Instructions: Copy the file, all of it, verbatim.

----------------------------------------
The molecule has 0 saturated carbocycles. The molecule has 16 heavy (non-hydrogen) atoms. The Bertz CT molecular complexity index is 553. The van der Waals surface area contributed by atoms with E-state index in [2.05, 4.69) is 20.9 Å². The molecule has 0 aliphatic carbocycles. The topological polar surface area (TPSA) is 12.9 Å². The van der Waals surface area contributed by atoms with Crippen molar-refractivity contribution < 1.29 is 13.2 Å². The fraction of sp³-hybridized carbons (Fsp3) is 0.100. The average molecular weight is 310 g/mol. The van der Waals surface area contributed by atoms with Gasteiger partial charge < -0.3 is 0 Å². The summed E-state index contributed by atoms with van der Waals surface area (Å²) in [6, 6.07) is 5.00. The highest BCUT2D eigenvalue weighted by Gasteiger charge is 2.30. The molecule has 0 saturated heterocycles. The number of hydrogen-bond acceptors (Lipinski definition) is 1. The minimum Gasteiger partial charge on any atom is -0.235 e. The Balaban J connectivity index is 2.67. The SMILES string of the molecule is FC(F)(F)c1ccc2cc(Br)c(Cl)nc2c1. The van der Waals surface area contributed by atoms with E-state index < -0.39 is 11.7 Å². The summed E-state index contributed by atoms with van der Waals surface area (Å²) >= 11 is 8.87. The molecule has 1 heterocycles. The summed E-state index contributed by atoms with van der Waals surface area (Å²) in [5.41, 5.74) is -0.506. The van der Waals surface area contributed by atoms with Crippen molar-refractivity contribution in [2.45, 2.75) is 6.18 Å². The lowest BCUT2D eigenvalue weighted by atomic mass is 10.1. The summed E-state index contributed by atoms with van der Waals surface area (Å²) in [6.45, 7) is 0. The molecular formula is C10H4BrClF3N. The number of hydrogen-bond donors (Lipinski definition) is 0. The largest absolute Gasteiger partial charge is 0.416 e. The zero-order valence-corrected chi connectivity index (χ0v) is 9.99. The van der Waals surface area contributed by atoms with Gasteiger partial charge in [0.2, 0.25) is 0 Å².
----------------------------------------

The molecule has 0 saturated carbocycles. The molecule has 16 heavy (non-hydrogen) atoms. The Bertz CT molecular complexity index is 553. The van der Waals surface area contributed by atoms with E-state index in [2.05, 4.69) is 20.9 Å². The molecule has 0 aliphatic carbocycles. The topological polar surface area (TPSA) is 12.9 Å². The van der Waals surface area contributed by atoms with Crippen molar-refractivity contribution < 1.29 is 13.2 Å². The fraction of sp³-hybridized carbons (Fsp3) is 0.100. The average molecular weight is 310 g/mol. The van der Waals surface area contributed by atoms with Gasteiger partial charge < -0.3 is 0 Å². The summed E-state index contributed by atoms with van der Waals surface area (Å²) in [6, 6.07) is 5.00. The highest BCUT2D eigenvalue weighted by Gasteiger charge is 2.30. The molecule has 0 saturated heterocycles. The number of hydrogen-bond acceptors (Lipinski definition) is 1. The minimum Gasteiger partial charge on any atom is -0.235 e. The Balaban J connectivity index is 2.67. The SMILES string of the molecule is FC(F)(F)c1ccc2cc(Br)c(Cl)nc2c1. The van der Waals surface area contributed by atoms with E-state index < -0.39 is 11.7 Å². The summed E-state index contributed by atoms with van der Waals surface area (Å²) >= 11 is 8.87. The molecule has 1 heterocycles. The summed E-state index contributed by atoms with van der Waals surface area (Å²) in [5.41, 5.74) is -0.506. The van der Waals surface area contributed by atoms with Crippen molar-refractivity contribution in [2.45, 2.75) is 6.18 Å². The lowest BCUT2D eigenvalue weighted by atomic mass is 10.1. The summed E-state index contributed by atoms with van der Waals surface area (Å²) in [6.45, 7) is 0. The molecular formula is C10H4BrClF3N. The number of hydrogen-bond donors (Lipinski definition) is 0. The largest absolute Gasteiger partial charge is 0.416 e. The zero-order valence-corrected chi connectivity index (χ0v) is 9.99. The van der Waals surface area contributed by atoms with Gasteiger partial charge in [0.2, 0.25) is 0 Å².